Andrew Weissmann

Andrew A. Weissmann[3] (born March 17, 1958) is an American attorney. He was a Assistant United States Attorney from 1991 to 2002, where he prosecuted high-profile mafia cases.[4] In 2002, President Bush appointed Weissman to be the deputy director and then director of the Federal Bureau of Investigation's Enron Task Force.[5] Weissman also served as the General Counsel of the Federal Bureau of Investigation from 2011 to 2013.[5]

Andrew Weissmann
Andrew Weissmann (2014).png
General Counsel of the Federal Bureau of Investigation
In office
PresidentBarack Obama
DirectorRobert Mueller
Preceded byValerie E. Caproni
Succeeded byJames A. Baker
Personal details
Born (1958-03-17) March 17, 1958 (age 64)[1][2]
New York City, New York, U.S.
EducationPrinceton University (BA)
Columbia University (JD)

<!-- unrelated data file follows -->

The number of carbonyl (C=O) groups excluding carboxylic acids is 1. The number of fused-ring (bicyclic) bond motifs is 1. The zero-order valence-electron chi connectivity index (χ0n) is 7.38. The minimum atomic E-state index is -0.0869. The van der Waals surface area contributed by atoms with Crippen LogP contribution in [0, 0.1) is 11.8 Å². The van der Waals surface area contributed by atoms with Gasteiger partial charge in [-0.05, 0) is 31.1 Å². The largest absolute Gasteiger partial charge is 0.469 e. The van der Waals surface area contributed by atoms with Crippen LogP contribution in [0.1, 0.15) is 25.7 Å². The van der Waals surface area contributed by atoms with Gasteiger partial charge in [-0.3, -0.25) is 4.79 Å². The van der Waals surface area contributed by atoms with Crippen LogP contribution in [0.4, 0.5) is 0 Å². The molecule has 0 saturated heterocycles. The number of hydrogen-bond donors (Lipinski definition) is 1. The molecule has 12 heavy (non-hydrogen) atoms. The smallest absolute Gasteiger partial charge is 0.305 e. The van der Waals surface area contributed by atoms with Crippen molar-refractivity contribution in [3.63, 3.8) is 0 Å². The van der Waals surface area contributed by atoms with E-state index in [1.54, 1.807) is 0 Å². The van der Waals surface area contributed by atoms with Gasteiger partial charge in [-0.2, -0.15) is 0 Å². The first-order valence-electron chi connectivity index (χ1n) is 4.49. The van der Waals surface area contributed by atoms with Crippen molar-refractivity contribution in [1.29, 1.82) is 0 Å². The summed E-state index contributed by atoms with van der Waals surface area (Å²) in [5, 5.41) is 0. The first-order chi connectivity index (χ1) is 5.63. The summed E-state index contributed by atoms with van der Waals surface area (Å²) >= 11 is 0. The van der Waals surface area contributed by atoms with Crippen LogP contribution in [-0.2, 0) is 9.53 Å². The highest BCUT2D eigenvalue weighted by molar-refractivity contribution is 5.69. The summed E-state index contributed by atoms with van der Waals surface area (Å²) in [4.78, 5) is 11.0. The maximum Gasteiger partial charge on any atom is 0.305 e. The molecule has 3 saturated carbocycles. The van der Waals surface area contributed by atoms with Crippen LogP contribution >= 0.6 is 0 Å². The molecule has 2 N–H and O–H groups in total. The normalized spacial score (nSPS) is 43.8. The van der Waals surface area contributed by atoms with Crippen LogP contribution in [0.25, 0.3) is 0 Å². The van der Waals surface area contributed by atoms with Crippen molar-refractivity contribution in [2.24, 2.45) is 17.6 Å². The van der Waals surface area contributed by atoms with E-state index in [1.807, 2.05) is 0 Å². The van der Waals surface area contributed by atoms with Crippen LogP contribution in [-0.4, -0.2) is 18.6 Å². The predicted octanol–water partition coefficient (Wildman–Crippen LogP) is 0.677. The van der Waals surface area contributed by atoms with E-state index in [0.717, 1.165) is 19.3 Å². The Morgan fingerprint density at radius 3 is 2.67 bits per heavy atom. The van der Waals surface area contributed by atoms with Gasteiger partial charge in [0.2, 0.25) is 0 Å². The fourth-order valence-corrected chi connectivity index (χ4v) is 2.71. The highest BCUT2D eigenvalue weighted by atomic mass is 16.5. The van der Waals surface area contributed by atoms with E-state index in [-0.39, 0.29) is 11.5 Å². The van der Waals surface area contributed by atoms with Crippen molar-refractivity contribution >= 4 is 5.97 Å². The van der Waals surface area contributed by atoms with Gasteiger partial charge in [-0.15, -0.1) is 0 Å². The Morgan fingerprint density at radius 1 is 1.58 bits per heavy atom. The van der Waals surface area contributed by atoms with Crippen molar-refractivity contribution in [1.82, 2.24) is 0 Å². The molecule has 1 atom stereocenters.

Starting in 2015 he became the chief of the criminal fraud section of the U.S. Department of Justice. In June 2017, he was appointed to a management role on the 2017 special counsel team headed by Robert Mueller. To assume that position, Weissmann took a leave from his Department of Justice post. The special counsel's investigation concluded in 2019 and Weissmann went into the private sector.


Weissmann has a bachelor's degree from Princeton University (1980). Following a Fulbright scholarship to the University of Geneva, he attended and graduated from Columbia Law School (1984). He then clerked for Judge Eugene Nickerson in the United States District Court for the Eastern District of New York.[6]


In 1991, Weissmann worked as an Assistant U.S. Attorney in the U.S. Attorney's Office for the Eastern District of New York and would remain in this role until 2002. While at EDNY, Weissmann tried more than 25 cases, some of which involved members of the Genovese, Colombo and Gambino crime families.[7] He led the prosecution team in the Vincent Gigante case, in which Gigante was convicted.[4]